After a postdoctoral stint at Bell Labs, Budai accepted a Wigner position with Larson in ORNL's Solid State Division. "Over the years, I've been involved in developing X-ray techniques at each new-generation synchrotron source," Budai says, listing facilities at Cornell and Stanford universities and then Brookhaven and Argonne national laboratories. Recently, he has been involved in developing synchrotron X-ray microdiffraction techniques at Argonne's Advanced Photon Source for "mesoscale" materials studies. Budai recently used X-ray microdiffraction to revisit his previous studies of superconducting materials.
Thomas Maier has joined the staff of ORNL's Computer Science and
Mathematics Division (CSMD) after completing a very productive
two years as a Wigner fellow. He submitted at least a half
dozen scientific papers. He wrote a 50-page review of a computational
method of simulating a system of strongly interacting electrons,
including those in high-temperature superconducting materials.
Maier has been enjoying the opportunity to use the Cray X1, a high-performance computer at ORNL, in his search for a mechanism to explain how high-temperature superconductivity works. With this powerful tool he showed in a systematic study that the widely accepted two-dimensional Hubbard model is able to describe high-temperature superconductivity.
Maier earned all his degrees, including his Ph.D. in physics in 2001, at the University of Regensburg in his hometown in Germany. His doctoral thesis about correlations of interacting electrons netted him the Röntgen Prize for young scientists.
He came to ORNL as a Wigner Fellow in March 2003 following two years of postdoctoral computational condensed matter research with Professor Mark Jarrell in the University of Cincinnati's Department of Physics. Maier's work there on simulations of high-temperature superconductors resulted in 10 first-author publications in top physics journals.
Maier now works with Thomas Schulthess, a friend and colleague of Professor Jarrell and a researcher in CSMD's Computational Materials Sciences Group. The two approach high-temperature superconductivity from different directions. They hope that together they can arrive at a more complete picture of this phenomenon.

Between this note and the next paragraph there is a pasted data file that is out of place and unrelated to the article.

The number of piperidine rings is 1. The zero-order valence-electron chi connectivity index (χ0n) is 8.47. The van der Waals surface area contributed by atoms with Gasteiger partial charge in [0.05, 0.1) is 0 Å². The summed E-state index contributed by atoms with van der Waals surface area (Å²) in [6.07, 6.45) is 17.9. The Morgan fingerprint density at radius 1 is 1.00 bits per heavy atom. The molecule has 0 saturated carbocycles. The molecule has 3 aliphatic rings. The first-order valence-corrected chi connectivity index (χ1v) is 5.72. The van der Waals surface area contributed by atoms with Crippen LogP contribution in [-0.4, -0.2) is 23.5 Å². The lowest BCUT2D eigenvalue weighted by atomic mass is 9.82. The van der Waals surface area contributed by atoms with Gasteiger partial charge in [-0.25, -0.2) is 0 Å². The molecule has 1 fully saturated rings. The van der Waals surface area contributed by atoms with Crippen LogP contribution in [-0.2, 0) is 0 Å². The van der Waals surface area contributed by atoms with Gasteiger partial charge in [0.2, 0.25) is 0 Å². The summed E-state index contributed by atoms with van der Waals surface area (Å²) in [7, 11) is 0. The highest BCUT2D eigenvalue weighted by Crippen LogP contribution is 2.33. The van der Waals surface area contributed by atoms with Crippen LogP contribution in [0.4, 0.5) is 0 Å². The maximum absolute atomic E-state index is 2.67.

Maier takes a many-body approach in which he describes 1023 electrons in terms of quantum mechanics, such as the probability that any particular electron is in a certain position for a certain time. As superconductors are chilled to low enough temperatures, their electron systems, which have been disordered, "undergo a phase change" and exhibit collective behavior. Maier views each electron both as a single particle with a charge and spin and as a wave. High-temperature superconductors are close to being magnetic, so Maier thinks that magnetic fluctuations are the keys to understanding high-temperature superconductivity.
Giant Proximity Effect
Gonzalo Alvarez, a current Wigner fellow, and his Ph.D. thesis advisor, Elbio Dagotto, recently simulated on the computer the "giant proximity effect" where a high-temperature superconductor placed close to a normal material makes the normal material superconducting. "Our prediction inspired an important experiment that demonstrated the existence of this effect," Alvarez says. Ivan Bozovic performed this experiment at Brookhaven National Laboratory, and Alvarez and Dagotto published an article on the experiment in the December 2004 issue of Physics World.
Alvarez, who has B.S. and M.S. degrees in physics from the University of Montevideo in Uruguay, completed his doctoral research on magnetic semiconductors with Professor Dagotto, recently named an ORNL-University of Tennessee Distinguished Scientist. As a result of his thesis work in physics at the National High Magnetic Field Laboratory at Florida State University, Alvarez received an Outstanding Dissertation in Magnetism Award from the American Physical Society.
Alvarez has written a computer code that allows simulation of magnetic, semiconducting materials that may be useful in creating faster, smaller, and cheaper devices for storing, retrieving, and processing information—future technologies that may prove irresistible.